Wednesday, February 22, 2017

Russia: A Military Base at Cam Ranh Bay?

Background Briefing:
Russia: A Military Base at Cam
Ranh Bay?
Carlyle A. Thayer
February 20, 2017
[client name deleted]
On October 7, 2016 Reuters reported, “Russia is considering plans to restore military
bases in Vietnam and Cuba that had served as pivots of Soviet global military power
during the Cold War (
Has there been any recent movement on Russian plans for Cam
ANALYSIS: Cam Ranh Bay is a very large bay that accommodates a military port, special
facilities where Russia is assisting Vietnam to integrate its Varshavyanka (or Kilo)-class
conventional submarines, and a commercial facility, Cam Ranh International Port.
Vietnam has a defence policy of three no's: no foreign bases on Vietnamese soil, no
alliances with foreign countries, and no using a second party against a third party.
While the third point may be honoured in the breach more than in practice, the other
two no's are strictly observed.
All foreign countries, with the exception of Russia, are permitted one friendly military
port visit a year and this can include two or more warships at the same time. All Russia
has to do is give prior notice that it wishes to visit Cam Ranh Bay. Russian visits are
usually ships returning from anti-piracy patrols in the Gulf of Aden. Two years ago
Russia based aerial refuelling aircraft at the military airbase at Cam Ranh. These
refuelled Russian bombers that flew close to Guam. The U.S. protested. It is unclear
whether this is still the case and U.S. diplomats have made no further mention of this.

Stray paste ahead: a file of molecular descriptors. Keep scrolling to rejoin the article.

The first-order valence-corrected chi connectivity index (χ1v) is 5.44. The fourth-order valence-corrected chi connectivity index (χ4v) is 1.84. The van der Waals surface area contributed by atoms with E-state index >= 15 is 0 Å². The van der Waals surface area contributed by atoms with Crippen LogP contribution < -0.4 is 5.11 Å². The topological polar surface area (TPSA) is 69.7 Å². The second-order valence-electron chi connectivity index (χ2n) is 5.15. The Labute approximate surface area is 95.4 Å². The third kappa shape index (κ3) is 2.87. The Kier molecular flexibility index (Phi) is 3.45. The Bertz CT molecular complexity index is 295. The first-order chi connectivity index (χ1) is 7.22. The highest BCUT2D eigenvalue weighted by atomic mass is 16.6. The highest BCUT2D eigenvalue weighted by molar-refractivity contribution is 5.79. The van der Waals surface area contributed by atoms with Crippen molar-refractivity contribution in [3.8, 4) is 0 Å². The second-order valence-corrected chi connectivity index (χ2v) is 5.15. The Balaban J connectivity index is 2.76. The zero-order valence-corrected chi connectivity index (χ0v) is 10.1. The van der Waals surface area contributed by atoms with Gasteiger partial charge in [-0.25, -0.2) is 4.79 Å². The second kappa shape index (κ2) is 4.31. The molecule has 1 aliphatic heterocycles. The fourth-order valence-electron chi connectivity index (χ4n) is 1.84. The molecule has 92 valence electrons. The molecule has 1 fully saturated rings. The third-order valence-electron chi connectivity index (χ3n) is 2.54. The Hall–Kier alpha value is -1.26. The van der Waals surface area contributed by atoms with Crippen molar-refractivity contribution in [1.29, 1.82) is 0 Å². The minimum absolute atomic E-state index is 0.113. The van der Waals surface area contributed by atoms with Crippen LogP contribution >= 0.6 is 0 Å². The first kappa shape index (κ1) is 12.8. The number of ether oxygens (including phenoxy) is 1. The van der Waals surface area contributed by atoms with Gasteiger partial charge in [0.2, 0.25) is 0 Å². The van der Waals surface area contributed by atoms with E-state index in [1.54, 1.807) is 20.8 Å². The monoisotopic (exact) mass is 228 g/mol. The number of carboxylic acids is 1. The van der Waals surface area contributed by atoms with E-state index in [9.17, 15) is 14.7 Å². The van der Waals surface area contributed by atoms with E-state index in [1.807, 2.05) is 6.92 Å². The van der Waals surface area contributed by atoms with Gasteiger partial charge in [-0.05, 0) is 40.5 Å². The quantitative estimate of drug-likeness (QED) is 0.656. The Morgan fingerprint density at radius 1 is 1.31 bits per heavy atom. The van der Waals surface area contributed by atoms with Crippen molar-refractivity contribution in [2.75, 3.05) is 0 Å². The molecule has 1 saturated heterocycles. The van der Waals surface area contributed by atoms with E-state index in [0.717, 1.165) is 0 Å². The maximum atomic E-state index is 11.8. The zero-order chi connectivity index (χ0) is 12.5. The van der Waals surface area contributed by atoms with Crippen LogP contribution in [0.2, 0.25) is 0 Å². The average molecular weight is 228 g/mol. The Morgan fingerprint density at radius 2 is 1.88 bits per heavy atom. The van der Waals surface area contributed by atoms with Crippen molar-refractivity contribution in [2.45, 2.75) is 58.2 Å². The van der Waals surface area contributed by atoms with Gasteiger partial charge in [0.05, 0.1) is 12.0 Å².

A Vietnamese source responded to a question from me with the rather elliptical words
"our guests are no longer with us."
Cam Ranh International Port is a commercial facility offering ship repair to civilian as
well as military ships. Since opening it has received naval visits from Singapore, Japan,
India, France, the United States, China and Australia.
Russian military commentators have called for a return to Cam Ranh on several
occasions, including the source you cite. Vietnam invariably makes its three no's policy
clear. In other words, Vietnam will not give Russia a military base in Vietnam. It should
be recalled that during the Cold War when the Soviet Union has a large military base
at Cam Ranh, they denied it and said it was "a material supply point."
Thayer Consultancy
ABN # 65 648 097 123
Two other points. First, although Vietnam remains heavily dependent on Russia for
big ticket military equipment and weapons as well as Russian logistics, I can find no
evidence that any major arms deals were signed in 2016. It could be that finance is a
problem; absorbing the Kilo submarines is expensive. Vietnam is in the market for a
ground strike aircraft and is reportedly looking at the Sweden's Grippen, a South
Korean fighter, the US F-16 and the Eurofighter. Vietnam is also trying to acquire the
India-Russia joint BrahMos cruise missile. India is willing but Russia has demurred
Second, and possibly related to the first point, Russia has taken China's side on the
South China Sea dispute insofar as Russia has denounced the Arbitral Tribunal that
heard the case against China brought by the Philippines. Public comments were made
by Foreign Minister Lavarov as well as Putin himself. China may have put pressure on
Russia not to agree to sell Vietnam the BrahMos. The Chinese and Russian navies
conducted joint exercises in the South China Sea last September. Given these
underlying tensions I doubt Vietnam would be amenable to giving Russia greater
military access to facilities in Vietnam without some substantial quid pro quo.
Suggested citation: Carlyle A. Thayer, “Russia: A Military Base at Cam Ranh Bay?,”
Thayer Consultancy Background Brief, February 20, 2017. All background briefs are
posted on (search for Thayer). To remove yourself from the mailing list
type, UNSUBSCRIBE in the Subject heading and hit the Reply key.
Thayer Consultancy provides political analysis of current regional security issues and
other research support to selected clients. Thayer Consultancy was officially
registered as a small business in Australia in 2002.

No comments: